At 5am on a recent weekday, a lone figure paced outside the main entrance to the Fox Studios parking lot in Los Angeles. Peter Chiarelli, a screenwriter, was picketing.
He held up a sign reading “Thank You 399,” a message to the local branch of the Teamsters union, whose members he hoped would turn their trucks around instead of crossing his personal picket into the parking lot, where Hulu was filming the series “Interior.” from Chinatown.
“It’s passive-aggressive,” said Chiarelli, who wrote the films “Crazy Rich Asians” and “The Proposal,” of his sentiment — heartfelt if the Teamsters came back, snarky if they joined.
Since the Hollywood writers’ strike began on May 2, Chiarelli and others like him have been waking up before dawn to try to halt productions whose scripts have already been completed.
“We need to close the pipeline,” he said of the shows in production.
The practice, which was used to no real effect when writers last went on strike in 2007, initially caught some studio executives off guard. And many of them — as well as many people in the Writers Guild of America, the union that represents writers — were stunned by the success.
Showtime has halted production on season six of “The Chi” after writers convened two days straight outside the gates of the Chicago studio where it was being filmed. The Apple TV show “Loot” was shut down after writers picketed a Los Angeles mansion where filming was taking place. The star of the show, Maya Rudolph, retired to her trailer and didn’t want to return to the set.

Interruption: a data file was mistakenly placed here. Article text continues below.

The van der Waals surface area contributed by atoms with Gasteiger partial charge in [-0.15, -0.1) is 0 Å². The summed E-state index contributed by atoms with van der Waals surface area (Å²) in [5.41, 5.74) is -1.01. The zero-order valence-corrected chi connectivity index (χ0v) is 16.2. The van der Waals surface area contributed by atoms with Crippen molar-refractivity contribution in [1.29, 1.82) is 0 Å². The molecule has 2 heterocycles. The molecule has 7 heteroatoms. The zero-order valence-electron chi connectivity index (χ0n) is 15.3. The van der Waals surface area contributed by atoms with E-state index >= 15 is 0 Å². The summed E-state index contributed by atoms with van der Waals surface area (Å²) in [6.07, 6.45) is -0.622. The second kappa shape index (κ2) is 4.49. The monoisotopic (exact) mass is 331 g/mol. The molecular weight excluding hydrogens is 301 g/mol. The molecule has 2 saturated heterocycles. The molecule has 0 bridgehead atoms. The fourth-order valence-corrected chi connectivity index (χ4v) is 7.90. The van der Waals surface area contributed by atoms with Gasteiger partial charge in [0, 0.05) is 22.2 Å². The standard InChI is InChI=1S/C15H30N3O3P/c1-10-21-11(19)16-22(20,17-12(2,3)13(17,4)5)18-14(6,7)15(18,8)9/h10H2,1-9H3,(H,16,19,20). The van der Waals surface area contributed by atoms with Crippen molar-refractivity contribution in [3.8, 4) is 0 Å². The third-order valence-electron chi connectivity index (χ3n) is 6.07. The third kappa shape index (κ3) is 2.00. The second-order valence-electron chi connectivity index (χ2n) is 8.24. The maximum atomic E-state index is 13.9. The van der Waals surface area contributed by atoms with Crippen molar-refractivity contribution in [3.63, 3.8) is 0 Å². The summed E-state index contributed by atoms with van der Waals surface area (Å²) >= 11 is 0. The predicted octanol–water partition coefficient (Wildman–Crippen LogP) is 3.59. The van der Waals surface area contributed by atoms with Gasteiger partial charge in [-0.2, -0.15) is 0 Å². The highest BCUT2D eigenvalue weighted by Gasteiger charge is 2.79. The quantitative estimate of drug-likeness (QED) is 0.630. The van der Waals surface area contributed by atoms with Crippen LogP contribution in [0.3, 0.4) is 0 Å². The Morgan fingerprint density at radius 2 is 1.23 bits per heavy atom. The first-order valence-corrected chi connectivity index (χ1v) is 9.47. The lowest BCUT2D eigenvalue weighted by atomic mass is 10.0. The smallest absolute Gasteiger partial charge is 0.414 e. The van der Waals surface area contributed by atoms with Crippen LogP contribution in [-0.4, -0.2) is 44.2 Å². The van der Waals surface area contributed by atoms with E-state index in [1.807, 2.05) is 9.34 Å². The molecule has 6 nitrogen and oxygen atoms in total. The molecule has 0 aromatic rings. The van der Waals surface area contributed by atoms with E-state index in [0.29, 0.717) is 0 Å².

More than 20 writers traveled from Los Angeles to Santa Clarita, Calif., to participate in the FX drama “The Old Man,” starring Jeff Bridges. The overnight action kept the truckers’ trucks inside the Blue Cloud Movie Ranch, Chiarelli said, and crews struggled to work. The show soon suspended production.
A Lionsgate comedy starring Keanu Reeves and Seth Rogen, with Aziz Ansari making his film directorial debut, was wrapped last week after just two and a half days of filming on location in Los Angeles after loud, screaming writers made pickets in all three sets. .
“While we won’t discuss the details of our strategy, we are putting pressure on companies by stopping production wherever it occurs,” a spokesperson for the Writers Guild of America said in a statement.
Eric Haywood, a veteran writer on the union’s bargaining committee, was clearer. “If your movie or TV show is still filming and we haven’t wrapped it yet, please wait,” he says. wrote on social networks last weekend. “We will come to you.”
A representative for the Alliance of Motion Picture and Television Producers, which negotiates on behalf of the studios, declined to comment.
Both sides said privately that a much greater sense of solidarity between unions than during the last union strike made it more difficult for workers from other unions to cross picket lines. Productions are also more geographically spread out than they were 15 years ago. In addition to the fortified Los Angeles studios, the writers chose locations in suburban New Jersey, Westchester County, New York, and Chicago. And social media provided a way to alert writers to quickly get to specific pickets.
Every day, screenwriters send out calls to “quick response teams” when they discover a production time and location.
“Last minute: they’re shooting on Sunday… we’re picketing on Sunday,” one writer posted on twitter, urging people to immediately gather in Brooklyn’s Greenpoint neighborhood to stop a production. “Please amplify.”